Wepecket Island Records, WI-015: The name "Piedmont" refers to the region between the Appalachian Mountains and the Atlantic coastal plain where the style evolved. Geographically, the region describes a fat crescent from Maryland and East Virginia in the north to northern Alabama in the west, with it's axis on the eastern slope of the Appala- chian Mountains. Piedmont blues essentially translates ragtime piano to guitar. Also known as "East Coast Blues," or "finger-picking" style, it differs from the more widely heard Delta style in that the picking thumb plays a piano-like bass line on the guitar (usually alternating octaves or fifths). The melodic right-hand part is picked out, originally, by the index finger, this being a retention of African playing. During the 1960s Mississippi John Hurt's (1892-1966) two-fingered style was copied so much by young revivalists that it now seems natural to play with thumb, index and middle fingers, but Rev. Gary Davis (1896-1972) and Arthur "Blind" Blake (1893-1933) used only the index finger. This style also differs from Delta blues in that the music is fitted for step dancing, rather than slow couple dancing. Traditionally played by musicians of African descent, the two-finger up-picking style made it's way into White society both on banjo and guitar before the turn of the 20th century, and was widely used by both men and women of both races. Most of the cities in the Piedmont - Montgomery, Columbia, Charlotte, Greensboro, Alexandria and Richmond, for example - were prosperous trading centers, situated at the western-most navigable parts of rivers, where goods were exchanged and transferred from water to land transport in the 18th and 19th centuries. Most of these became important railroad hubs in the latter part of the 19th century and into the 20th. Those railroads, particularly the Southern Railroad, which was completed in 1893 and ran from Memphis to Washington, D.C., brought mass-produced "catalogue" instruments from Chicago, Philadelphia, New York and Boston, along with high button shoes and crank-wringer washing machines. The combination of relative wealth and active in-and-out migration contributed to the climate of sophistication, and allowed musicians to work as entertainers, in addition to playing music for their own and their friends and families' enjoyment. Pianos, rare in the rural Delta area, were ubiquitous in Piedmont cities and towns (Richmond, Baltimore and Greensboro all had thriving piano manufac- tories in the latter half of the 19th Century). Many of the seminal players - Blake (1893-1933), Bill Broonzy (1898-1958) and Tampa Red (1904-1981) among them - also played the piano. Davis often told his students that to play guitar properly you had to make it sound like a piano. The Piedmont playing tradition, which began in the early to mid-1920s, has been a long and unbroken one, with 2nd, 3rd, and even 4th generation practi- tioners taking the older folks' place, including Etta Baker (1913-2006), Archie Edwards (1918-1998), John Jackson (1924-2002) and John Cephas (1930- 2009). More current players include Larry Johnson (b. 1939), Roy Book Binder (b. 1943) and a host of other students of Davis and Baker, including the players heard on this recording. The very best of the Piedmont pickers, chief among them Blake and Willie McTell (1898-1959), played amazingly intricate bass lines with their thumbs (McTell on a 12-string, at that!). Listen for the piano-style bass lines, ranging from stride "bottom" to boogie-woogie, in these recordings. The players... As a mediocre guitar picker myself, I've always admired those who have mastered this style of playing. As a piano player of some accomplishment, I also appreciate the guitar style's roots in ragtime and early stride piano (e.g. Leroy Carr (1905-1935), James P. Johnson (1894-1955), Georgia Tom Dorsey (1899-1993) et al). I cover a fair number of Piedmont blues on the piano, and delight in telling the audience that if they listen closely they "Can hear my piano imitating a guitar imitating a piano." I'm delighted to have been able to gather such a distinguished and talented array of players on Pick a Peck of Piedmont Pickers (WI-015). -"Ragtime" Jack Radcliffe Cincinnati Flow: You can make any number of guesses as to which piano rags inspired this Gary Davis virtuoso piece, but Joplin's Slow Drag is as good as any. Davis said that he learned it from his guitar playing pal, Willie Walker. This is a classic example of simple structure coupled with strong execution for best effect. The embellishments and ornaments are clever enough, but it's the syncopated two-feel that makes it such fun to play - and listen or dance to. We've inserted this cover that Andy Cohen and I cut originally for Four Hands No Waiting (WI-006), because it illustrates that point far better than words can describe it. -"Ragtime" Jack Radcliffe Andy Cohen, now living in Memphis, is also a scholar of the music and it's cultural context, and is one of an illustrious few who have the "received knowledge" that comes from hand-to-hand transfer of the craft. He has made traditional American music his life's work, and is a frequent contributor to Sing Out! Magazine. He helped in the founding of the Mississippi John Hurt Museum in Avalon, Mississippi, and in running the annual blues festival there. Briefly a "lead boy" for Rev. Gary Davis, he has studied Davis's playing all his adult life. He also befriended and learned directly from Jim Brewer (1920- 1988), David "Honeyboy" Edwards (b. 1915) and Etta Baker to name a few. He's a great teacher himself, so he is also passing the tradition on to a new generation of players - including Mike Higgins (see below). Gareth Hedges is a Southerner - from the South of England (Devon, to be exact)! Gareth learned traditional American songs as the road manager for many roots musicians from this country who were performing in Europe during the late '60s, '70s and early '80s. Bill Monroe (1911-1996) and the Blue- grass Boys, old-time banjo player Clarence Ashley (1895-1967), Gary Davis, slide guitarist Mississippi Fred McDowell (1904-1972) and blues piano player Curtis Jones (1906-1971) were among his mentors. His is a refreshingly light touch on the guitar - with a lacy melodic line to complement a rock-solid, yet syncopated bass. Mike Higgins' guitar playing has gone full circle - from early years spent admiring contemporary players like David Bromberg and Tom Rush and through them listening to and studying Gary Davis and Blind Blake - to two decades playing electric guitar in cover bands - to a reaffirmation of the masters who led him to the guitar in the first place. He's also writing material that's brand new, but squarely in the tradition (Beantown Rag). He divides his time among teaching and operating a small recording studio in his home- town of Taunton, Massachusetts, and performing both locally and nationally. Russ Mello studied for several years with Paul Geremia, himself a student and friend to many of the early players, Pink Anderson (1900-1974), Son House (1902-1988) and Howlin' Wolf (1910-1976) among them. In a way, that makes Russ a third-generation practitioner of the art. Paul once said of Russ's playing, "I can't show him anything more!" His version of Rope Stretching Blues illustrates Paul's point perfectly. Russ has also developed a terrific body of work from the tradition of the Memphis jug bands - who were also influenced by ragtime piano stylists. He currently resides in Mattapoisett, Massachusetts. Lauren Sheehan was a friend, student and disciple of Etta Baker, John Cephas and John Jackson, among others. They've all passed on now, but their music definitely lives on in Lauren's playing. Originally from New England, Lauren spent several years in Virginia learning her craft before moving to Portland, Oregon, where she now makes her home. Lauren first heard and began to learn country blues from National Heritage fellows and others in 1993 in Port Townsend, Washington, at the Centrum Country Blues Festival and workshop. Those players had direct links to pre-war acoustic blues from Piedmont to Mississippi and over the years passed on a lot of music, stylistic nuances and qualities as well as their cultural and social context. Her main influences from this group of players are Jackson, Howard Armstrong (1909- 2003), Baker, Cephas, Algia Mae Hinton (b. 1929), Jerry Ricks (1940-2007), Phil Wiggins (b. 1954) and John Dee Holeman (b. 1929). Review from Holland's Beale Street radio show: You have to love the genre but this is really a great CD. Instrumental incredibly strong. Guitar and piano in the lead roles. Acoustically, of course, I would say, the lady and gentlemen play their instrument at a fantastic way. You feel like at times back in the days of the silent film 'Cincinnati Flow Rag', just to name one. It's something different than the amplified guitar violence that you usually hear. The 'Piedmont playing tradition' originated in the early 1920s. It is great that these artists not only to honor this tradition, but even an added value to the genre. It is a great collector, where the music is talented you are completely back to settle down. No hassle haste, soak up every sound you hear. And listening is really the message here. -- Beale Street, radio 105.2, Netherlands.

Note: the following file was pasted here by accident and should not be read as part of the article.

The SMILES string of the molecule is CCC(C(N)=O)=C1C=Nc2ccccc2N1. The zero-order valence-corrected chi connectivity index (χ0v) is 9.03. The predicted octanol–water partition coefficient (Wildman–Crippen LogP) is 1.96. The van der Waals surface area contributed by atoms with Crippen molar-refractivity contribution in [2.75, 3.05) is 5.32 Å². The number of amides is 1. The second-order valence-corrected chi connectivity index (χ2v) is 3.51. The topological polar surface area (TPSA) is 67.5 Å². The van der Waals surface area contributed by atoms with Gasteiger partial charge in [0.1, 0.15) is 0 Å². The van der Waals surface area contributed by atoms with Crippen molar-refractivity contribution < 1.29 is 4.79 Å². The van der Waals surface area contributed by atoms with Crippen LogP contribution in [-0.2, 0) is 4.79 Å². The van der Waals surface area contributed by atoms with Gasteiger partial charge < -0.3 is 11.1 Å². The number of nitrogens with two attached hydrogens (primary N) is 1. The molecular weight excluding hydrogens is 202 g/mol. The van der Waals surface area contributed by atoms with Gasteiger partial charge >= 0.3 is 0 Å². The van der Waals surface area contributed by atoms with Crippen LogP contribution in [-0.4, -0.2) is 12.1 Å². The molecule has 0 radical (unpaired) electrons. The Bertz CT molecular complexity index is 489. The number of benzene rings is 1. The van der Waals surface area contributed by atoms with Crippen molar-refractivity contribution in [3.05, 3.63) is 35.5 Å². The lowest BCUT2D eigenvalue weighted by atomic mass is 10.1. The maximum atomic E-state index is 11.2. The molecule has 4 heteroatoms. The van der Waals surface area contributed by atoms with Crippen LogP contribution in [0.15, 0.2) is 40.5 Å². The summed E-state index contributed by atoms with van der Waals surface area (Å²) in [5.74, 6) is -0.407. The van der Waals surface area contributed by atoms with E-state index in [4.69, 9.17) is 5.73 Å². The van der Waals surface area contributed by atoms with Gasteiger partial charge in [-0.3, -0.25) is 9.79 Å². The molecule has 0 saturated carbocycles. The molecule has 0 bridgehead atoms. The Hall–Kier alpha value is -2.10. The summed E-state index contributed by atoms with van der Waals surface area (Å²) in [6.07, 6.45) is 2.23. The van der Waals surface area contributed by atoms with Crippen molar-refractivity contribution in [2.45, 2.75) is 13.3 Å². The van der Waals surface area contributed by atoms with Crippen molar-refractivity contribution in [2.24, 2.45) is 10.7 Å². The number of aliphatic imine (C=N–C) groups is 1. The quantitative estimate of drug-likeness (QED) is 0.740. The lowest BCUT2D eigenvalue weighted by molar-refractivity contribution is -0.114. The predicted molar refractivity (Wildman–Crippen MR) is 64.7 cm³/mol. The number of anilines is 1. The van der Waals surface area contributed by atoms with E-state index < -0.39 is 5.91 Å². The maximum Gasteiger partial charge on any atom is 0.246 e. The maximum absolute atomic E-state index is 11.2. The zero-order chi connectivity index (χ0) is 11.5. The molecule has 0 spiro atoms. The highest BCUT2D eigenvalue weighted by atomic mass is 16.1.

Künstler: Various Artists
Titel: Pick a Peck of Piedmont Pickers / Various
Genre: Blues
Release-Datum: 12.04.2011
Etikett: CD Baby
Medienformat: CD
UPC: 884502921854
Dieses Produkt ist ein besonderer Auftrag